Do you worry about what will happen to you and your family if you become incapacitated or when you pass away? Do you feel a weight on your shoulders, knowing you should probably have some kind of plan? Or do these thoughts keep you up at night — I don’t know what to do, how to do it, or even where to start?
We understand these concerns, and we can help you stop worrying once and for all.
Meet Vee – A Model of the Successful Modern Woman
Victoria Boxer, better known as Vee to her family and friends, is organization personified. She lives and dies by the calendar and to-do list on her phone. It’s the only way she can possibly juggle her career, her and her husband Kevin’s social life, plus the school and extra-curricular activities of her 9-, 13-, and 16-year-old kids, and do it with a genuine smile.
But lately, it’s been harder and harder for her to conjure up happy feelings.
That Constant ‘Snoozed’ Item On Her To-Do List
No matter what she’s accomplished, whether it’s another successful marketing campaign at work, an uproarious yet competitive couples game night at home or making time to see 9-year-old Olivia’s soccer game, 13-year-old Bart’s band concert, and 16-year-old Erin’s Juliet in the school play, one item remains indelibly printed on her list: estate plan.
And every time she postponed its due date, the weight on her shoulders got heavier.
Vee would fall asleep the minute her head hit the pillow. Kevin was so jealous, but her quick sleep hid her real struggles from him. An hour after falling asleep she was up, tossing and turning. Her mind ran wild – what if Kevin and I die tomorrow? Who will take care of our kids? How do I make sure my brother is their guardian – he’s great with them but is horrible with money – maybe Kevin’s sister should handle the money part?
If I’m in a car accident and unconscious, who knows what to do? I wonder if I’ll be aware of what’s going on around me. I don’t want to live on machines and can hear Kevin and my brother and my kids all fighting over what to do, meanwhile I’m trapped in here… hopefully I won’t know… I’m going to stop thinking about it, it will never happen.
Can Kevin take care of the family on his own? He doesn’t know how to pay the mortgage, taxes, water… I have to sit him down and show him the websites and give him our passwords… and what if something terrible happens to Kevin? Will we have enough money? Did Erin say she has a boyfriend? Oh no, what if I die and Kevin remarries? If his new wife has kids of her own, will ours still inherit my assets?
Looking For Help
Vee’s always been independent, and she’s put plenty of time into crossing ‘estate plan’ off her list. She’s googled it, but every time she goes down that rabbit hole, she emerges more confused than when she started. This attorney’s site says one thing, another says something else, and none of them she called are willing to give her even 10 minutes to see if they can help, let alone give her some idea of what it will cost.
She’s looked into doing it herself online. There are plenty of sites, but how will she know if what she ends up with will actually work? If she waits until something happens to her, it will be too late.
So she searches the net, she reads, she makes calls, but when she’s done, she just postpones her due date knowing that annoying ‘estate plan’ is still on her list.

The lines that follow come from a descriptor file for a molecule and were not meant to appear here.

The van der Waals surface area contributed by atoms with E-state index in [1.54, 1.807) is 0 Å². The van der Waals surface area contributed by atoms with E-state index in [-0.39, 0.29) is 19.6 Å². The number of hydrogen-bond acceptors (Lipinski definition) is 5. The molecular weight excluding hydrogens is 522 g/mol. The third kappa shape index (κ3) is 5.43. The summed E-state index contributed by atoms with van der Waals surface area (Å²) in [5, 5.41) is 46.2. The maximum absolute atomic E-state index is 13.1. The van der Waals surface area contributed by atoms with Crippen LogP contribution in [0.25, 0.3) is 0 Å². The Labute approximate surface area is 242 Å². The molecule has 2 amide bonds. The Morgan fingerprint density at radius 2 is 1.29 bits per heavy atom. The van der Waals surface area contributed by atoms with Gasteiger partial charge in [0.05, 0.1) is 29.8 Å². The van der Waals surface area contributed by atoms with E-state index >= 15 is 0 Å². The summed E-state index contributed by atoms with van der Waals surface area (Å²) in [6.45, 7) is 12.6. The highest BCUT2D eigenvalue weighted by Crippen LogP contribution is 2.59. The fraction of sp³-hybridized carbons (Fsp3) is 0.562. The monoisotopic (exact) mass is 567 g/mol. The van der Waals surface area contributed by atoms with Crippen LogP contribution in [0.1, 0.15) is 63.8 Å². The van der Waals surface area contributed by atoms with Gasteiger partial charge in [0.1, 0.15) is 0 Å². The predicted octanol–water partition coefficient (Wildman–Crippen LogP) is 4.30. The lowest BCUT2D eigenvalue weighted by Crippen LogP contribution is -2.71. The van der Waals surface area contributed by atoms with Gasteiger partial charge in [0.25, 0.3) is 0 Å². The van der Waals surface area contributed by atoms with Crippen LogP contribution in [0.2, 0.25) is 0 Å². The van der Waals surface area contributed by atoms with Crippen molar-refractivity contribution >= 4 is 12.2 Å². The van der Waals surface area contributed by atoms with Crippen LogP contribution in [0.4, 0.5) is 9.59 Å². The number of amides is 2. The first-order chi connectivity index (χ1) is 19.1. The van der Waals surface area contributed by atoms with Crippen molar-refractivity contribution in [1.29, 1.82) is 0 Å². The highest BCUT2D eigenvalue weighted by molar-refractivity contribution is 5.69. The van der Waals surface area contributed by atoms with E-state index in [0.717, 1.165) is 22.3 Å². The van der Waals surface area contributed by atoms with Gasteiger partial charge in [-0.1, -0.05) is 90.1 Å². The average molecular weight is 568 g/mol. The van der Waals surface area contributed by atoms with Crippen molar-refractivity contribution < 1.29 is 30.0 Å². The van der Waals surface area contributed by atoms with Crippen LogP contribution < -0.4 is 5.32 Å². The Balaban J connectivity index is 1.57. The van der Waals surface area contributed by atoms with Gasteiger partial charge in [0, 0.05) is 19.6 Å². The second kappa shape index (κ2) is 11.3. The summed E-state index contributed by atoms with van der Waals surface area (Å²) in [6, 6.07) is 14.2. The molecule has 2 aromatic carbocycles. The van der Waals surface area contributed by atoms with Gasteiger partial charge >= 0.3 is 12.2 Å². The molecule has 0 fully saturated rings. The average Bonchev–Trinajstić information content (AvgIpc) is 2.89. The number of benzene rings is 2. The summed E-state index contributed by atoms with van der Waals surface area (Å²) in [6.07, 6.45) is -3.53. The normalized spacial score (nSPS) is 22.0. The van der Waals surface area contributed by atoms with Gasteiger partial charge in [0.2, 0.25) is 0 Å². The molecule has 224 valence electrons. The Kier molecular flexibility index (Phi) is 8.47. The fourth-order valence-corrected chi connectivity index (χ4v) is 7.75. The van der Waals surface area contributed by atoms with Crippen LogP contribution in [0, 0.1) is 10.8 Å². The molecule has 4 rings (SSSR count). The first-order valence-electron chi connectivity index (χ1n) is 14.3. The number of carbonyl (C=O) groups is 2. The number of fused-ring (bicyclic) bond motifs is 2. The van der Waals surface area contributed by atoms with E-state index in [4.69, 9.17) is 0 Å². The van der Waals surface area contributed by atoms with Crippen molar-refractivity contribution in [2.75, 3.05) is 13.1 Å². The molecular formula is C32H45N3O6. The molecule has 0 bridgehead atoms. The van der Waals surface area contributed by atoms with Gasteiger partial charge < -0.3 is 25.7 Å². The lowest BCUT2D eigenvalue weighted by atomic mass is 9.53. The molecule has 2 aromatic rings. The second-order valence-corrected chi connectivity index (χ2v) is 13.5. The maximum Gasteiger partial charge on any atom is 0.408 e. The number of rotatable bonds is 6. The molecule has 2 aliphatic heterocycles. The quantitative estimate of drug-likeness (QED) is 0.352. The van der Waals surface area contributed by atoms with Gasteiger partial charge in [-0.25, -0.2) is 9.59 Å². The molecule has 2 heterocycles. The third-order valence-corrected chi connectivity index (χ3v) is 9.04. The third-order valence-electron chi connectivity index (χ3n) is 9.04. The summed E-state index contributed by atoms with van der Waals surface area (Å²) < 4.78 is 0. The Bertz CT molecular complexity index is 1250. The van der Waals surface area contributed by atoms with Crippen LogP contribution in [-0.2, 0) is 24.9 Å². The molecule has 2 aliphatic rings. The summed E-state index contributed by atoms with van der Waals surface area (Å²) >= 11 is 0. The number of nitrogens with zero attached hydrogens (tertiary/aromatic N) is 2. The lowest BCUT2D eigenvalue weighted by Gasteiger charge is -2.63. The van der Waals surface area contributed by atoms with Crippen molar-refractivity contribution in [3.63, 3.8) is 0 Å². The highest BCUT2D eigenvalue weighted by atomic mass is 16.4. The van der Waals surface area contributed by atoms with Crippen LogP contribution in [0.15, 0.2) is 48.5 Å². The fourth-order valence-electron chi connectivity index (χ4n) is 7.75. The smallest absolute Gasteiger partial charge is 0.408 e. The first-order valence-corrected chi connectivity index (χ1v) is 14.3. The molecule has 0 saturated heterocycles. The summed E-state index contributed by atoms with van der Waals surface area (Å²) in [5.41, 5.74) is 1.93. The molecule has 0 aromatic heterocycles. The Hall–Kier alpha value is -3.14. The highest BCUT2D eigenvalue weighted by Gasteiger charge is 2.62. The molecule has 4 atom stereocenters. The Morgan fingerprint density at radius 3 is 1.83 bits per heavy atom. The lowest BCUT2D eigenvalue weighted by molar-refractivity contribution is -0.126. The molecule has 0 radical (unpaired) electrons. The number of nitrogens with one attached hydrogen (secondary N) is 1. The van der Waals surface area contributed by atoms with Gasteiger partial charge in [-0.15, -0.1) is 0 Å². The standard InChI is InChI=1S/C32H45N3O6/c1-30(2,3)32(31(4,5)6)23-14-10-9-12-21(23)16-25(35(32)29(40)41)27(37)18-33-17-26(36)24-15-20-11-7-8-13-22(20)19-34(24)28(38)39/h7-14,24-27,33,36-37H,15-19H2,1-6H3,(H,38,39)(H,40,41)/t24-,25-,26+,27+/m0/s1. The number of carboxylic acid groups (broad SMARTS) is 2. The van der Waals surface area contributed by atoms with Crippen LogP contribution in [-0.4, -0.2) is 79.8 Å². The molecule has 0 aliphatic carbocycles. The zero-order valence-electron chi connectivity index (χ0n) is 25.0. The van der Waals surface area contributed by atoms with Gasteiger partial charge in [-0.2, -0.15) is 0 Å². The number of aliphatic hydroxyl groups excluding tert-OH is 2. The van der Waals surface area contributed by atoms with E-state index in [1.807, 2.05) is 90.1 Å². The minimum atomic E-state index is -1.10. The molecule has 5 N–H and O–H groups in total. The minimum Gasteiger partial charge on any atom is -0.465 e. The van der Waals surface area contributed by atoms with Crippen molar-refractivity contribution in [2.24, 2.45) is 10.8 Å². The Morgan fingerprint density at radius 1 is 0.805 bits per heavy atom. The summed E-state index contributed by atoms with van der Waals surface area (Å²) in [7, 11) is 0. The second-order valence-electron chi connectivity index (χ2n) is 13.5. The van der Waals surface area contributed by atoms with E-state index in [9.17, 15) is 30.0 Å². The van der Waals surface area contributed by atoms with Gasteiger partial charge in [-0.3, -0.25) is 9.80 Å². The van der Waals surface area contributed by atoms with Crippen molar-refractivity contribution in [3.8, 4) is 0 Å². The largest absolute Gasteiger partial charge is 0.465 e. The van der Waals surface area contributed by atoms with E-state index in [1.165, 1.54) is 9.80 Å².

When To-Do Isn’t Done, It Impacts Everyone
Kevin knows something’s wrong. Vee no longer comes home excited about a new project at work. They haven’t had a date night or seen their friends in months. They are still going to all of their kids’ events, but Vee’s not cheering them on or mouthing their lines along with them. She’s there, but barely there, half awake, mustering up a smile when she has to.
Late one night, on one of his return walks from the bathroom (which are occurring more and more, much to his dismay), he sees Vee is awake. He finally asks if something is bothering her.
She tells him that she’s worried. She worried about the kids, concerned that anything can happen at any time, and they aren’t prepared. She doesn’t want her family to have to go through the nightmare their friends Rob and Trina went through when Trina’s mom passed. She tells him she’s tried to find answers, but she can’t get any help. She’s in a panic and Kevin hugs her and stops her anxious outburst. He tells her they are fine, they are healthy, the kids are healthy, and that they have plenty of time to deal with all of that. He kisses her, smiles, and tells her to try to get some sleep.
Eventually, Procrastination Catches Up With Everyone
Victoria and Kevin’s story doesn’t end in a Shakespearian tragedy, but it isn’t a happy ending, either. Turns out, they never made time to ‘deal with all of that.’ When incapacity and death came, the Boxers were not prepared. The once supremely organized family was spun into a chaotic, expensive storm that left the grieving, stunned survivors all alone, faced with picking up the scattered pieces of a well-intentioned plan that never was.
We Can Help You Stop Worrying
I don’t want to make light of procrastination because it can be part of a never-ending, destructive cycle of anxiety and self-doubt that can crush one’s mental health. (It can also be a symptom of a mental illness that should be addressed by a psychiatrist.) Also known as paralysis by analysis, it can cause intelligent, successful people to avoid doing things in their best interest. With our comprehensive, compassionate, education-first approach to estate planning, we can help you break through your barriers and stop worrying about the ‘what ifs.’